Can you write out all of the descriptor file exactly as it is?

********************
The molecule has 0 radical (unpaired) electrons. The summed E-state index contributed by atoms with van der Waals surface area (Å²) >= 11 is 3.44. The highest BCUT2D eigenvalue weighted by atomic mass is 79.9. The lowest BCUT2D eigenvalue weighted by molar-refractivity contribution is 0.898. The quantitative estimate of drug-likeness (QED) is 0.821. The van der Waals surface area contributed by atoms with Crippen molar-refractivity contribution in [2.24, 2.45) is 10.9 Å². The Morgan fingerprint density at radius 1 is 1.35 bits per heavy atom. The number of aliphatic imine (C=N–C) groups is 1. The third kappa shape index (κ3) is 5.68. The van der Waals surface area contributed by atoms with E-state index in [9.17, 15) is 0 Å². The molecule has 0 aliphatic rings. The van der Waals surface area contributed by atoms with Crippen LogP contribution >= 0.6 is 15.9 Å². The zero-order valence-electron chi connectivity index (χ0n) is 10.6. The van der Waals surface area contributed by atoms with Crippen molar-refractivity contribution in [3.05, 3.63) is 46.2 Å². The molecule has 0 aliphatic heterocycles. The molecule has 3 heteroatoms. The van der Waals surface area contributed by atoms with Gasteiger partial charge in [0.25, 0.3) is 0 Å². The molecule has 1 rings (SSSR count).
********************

The molecule has 0 radical (unpaired) electrons. The summed E-state index contributed by atoms with van der Waals surface area (Å²) >= 11 is 3.44. The highest BCUT2D eigenvalue weighted by atomic mass is 79.9. The lowest BCUT2D eigenvalue weighted by molar-refractivity contribution is 0.898. The quantitative estimate of drug-likeness (QED) is 0.821. The van der Waals surface area contributed by atoms with Crippen molar-refractivity contribution in [2.24, 2.45) is 10.9 Å². The Morgan fingerprint density at radius 1 is 1.35 bits per heavy atom. The number of aliphatic imine (C=N–C) groups is 1. The third kappa shape index (κ3) is 5.68. The van der Waals surface area contributed by atoms with E-state index in [9.17, 15) is 0 Å². The molecule has 0 aliphatic rings. The van der Waals surface area contributed by atoms with Crippen LogP contribution >= 0.6 is 15.9 Å². The zero-order valence-electron chi connectivity index (χ0n) is 10.6. The van der Waals surface area contributed by atoms with Crippen molar-refractivity contribution in [3.05, 3.63) is 46.2 Å². The molecule has 0 aliphatic heterocycles. The molecule has 3 heteroatoms. The van der Waals surface area contributed by atoms with Gasteiger partial charge in [0.25, 0.3) is 0 Å². The molecule has 1 rings (SSSR count).